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Composting Is Key to New Business Sector and Green Jobs, Says New Report
WASHINGTON - May 8 - Composting is a major job creator, according to a new report released by the Institute for Local Self-Reliance nonprofit think tank in Washington, DC, in conjunction with International Compost Awareness Week. According to the report, Pay Dirt: Composting in Maryland to Reduce Waste, Create Jobs, & Protect the Bay, 1,400 new full-time jobs could be supported for every million tons of yard trimmings and food scraps converted into compost that is used locally.
Collectively, these jobs could pay wages ranging from $23 million to $57 million.
With compostable materials making up almost half of what Americans set out at the curb, this is good news for communities seeking to balance environmental concerns with the need to create good jobs. “When sent to a landfill or trash incinerator, banana peels, broccoli stalks, and other leftover food scraps are a liability. But when composted, they are a valuable asset,” stated Brenda Platt, lead author of Pay Dirt and director of ILSR’s Composting Makes $en$e project.
Based on a survey of Maryland composters, Pay Dirt found that, on a per-ton basis, composting sustains twice as many jobs as landfilling and four times the number of jobs as burning garbage. On a dollar-per-capital-investment basis, the number of jobs supported by composting versus disposal options was even more striking: 3 times more than landfills, and 17 times more than incinerators. Many of these jobs are skilled jobs such as equipment operators, with typical wages in the $16 to $20 per hour range.
Compost is a dark, crumbly earthy-smelling material produced by the natural decomposition of organic materials. It is a valuable soil conditioner with many applications – agricultural, landscaping, wetlands creation, sediment control, to name a few. When added to soil, compost adds needed organic matter, sequesters carbon, improves plant growth, conserves water, and reduces reliance on chemical pesticides and fertilizers. ILSR’s companion paper, also released today, Building Healthy Soils with Compost to Protect Watersheds, details how compost use can reduce watershed contamination from urban pollutants by an astounding 60 to 95 percent. Because compost can hold 20 times its weight in water and acts like a filter and sponge, it can reduce soil erosion and prevent stormwater run-off, huge issues impacting the Chesapeake Bay and other impaired watersheds in the United States.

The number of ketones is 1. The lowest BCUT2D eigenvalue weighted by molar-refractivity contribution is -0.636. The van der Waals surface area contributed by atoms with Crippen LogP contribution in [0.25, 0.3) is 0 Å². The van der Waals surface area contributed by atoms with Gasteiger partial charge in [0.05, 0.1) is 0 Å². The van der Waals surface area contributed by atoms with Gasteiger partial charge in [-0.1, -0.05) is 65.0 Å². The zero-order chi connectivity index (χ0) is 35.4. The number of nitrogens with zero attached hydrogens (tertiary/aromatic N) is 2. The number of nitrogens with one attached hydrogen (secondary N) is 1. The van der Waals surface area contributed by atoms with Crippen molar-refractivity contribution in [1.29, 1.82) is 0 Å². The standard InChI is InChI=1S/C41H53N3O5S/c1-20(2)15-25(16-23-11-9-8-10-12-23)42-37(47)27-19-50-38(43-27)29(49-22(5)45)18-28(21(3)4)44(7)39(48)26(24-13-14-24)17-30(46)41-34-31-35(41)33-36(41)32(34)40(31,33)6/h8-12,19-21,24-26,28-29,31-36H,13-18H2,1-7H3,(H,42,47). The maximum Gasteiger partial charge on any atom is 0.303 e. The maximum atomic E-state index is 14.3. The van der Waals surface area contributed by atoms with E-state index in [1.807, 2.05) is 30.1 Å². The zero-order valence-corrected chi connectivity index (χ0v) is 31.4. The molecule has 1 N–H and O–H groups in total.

Markets for compost are growing thanks to the expansion of sustainable practices associated with green infrastructure such as green roofs, rain gardens, and low-impact development. “For every 10,000 tons per year of compost used for green infrastructure, we found that another 18 jobs could be supported,” says Platt, who adds that “Support for composting equals support for a made-in-America industrial sector.”
“We have to stay focused on both job creation and protecting the environment. Composting marries the two perfectly,” said Delegate Heather Mizeur (District 20). “We’ll continue to reduce regulatory burdens and confusion so businesses know their composting operations are engines of the green economy and are welcomed here in Maryland.” Mizeur sponsored successful composting legislation in 2011 and 2013 allowing state agencies to update permitting regulations and make recommendations on how to improve composting in the state.
In Maryland, like much of the country, there is insufficient capacity to compost all the food scraps discarded in the state. In ILSR’s survey of Maryland composters, regulations and permitting were the most frequently cited challenges to facilities’ financial viability and their challenges for expansion. Another reason is the State’s embrace of trash incineration and State policy that provides renewable energy credits to incineration, a technology that requires wasting and waste, thus competing with the development of non-burn options like composting. Pay Dirt recommends policy changes to encourage a diverse and in-state composting infrastructure in order to maximize job creation and community benefits.
Several small-scale food scrap composting operations have opened in the last 3 years, demonstrating the viability of locally-based systems: ECO City Farms, an urban farm in Edmonston; Chesapeake Compost Works, a private enterprise in Curtis Bay, Baltimore; and a Howard County government site to process material from a residential pilot. According to Vinnie Bevivino, owner of Chesapeake Compost Works, "Organic waste like food scraps should be processed as local as possible." He adds, "Not only does this keep the jobs and fertile soil in the community, it also greatly reduces the carbon footprint of transportation."
Pay Dirt calls for a moratorium on building new trash incinerators while new regulations and support for composting are put in place. By doing this, Platt contends that “our communities will benefit from cleaner air, more jobs, enhanced soil quality, healthier watersheds, and more resilient economies.”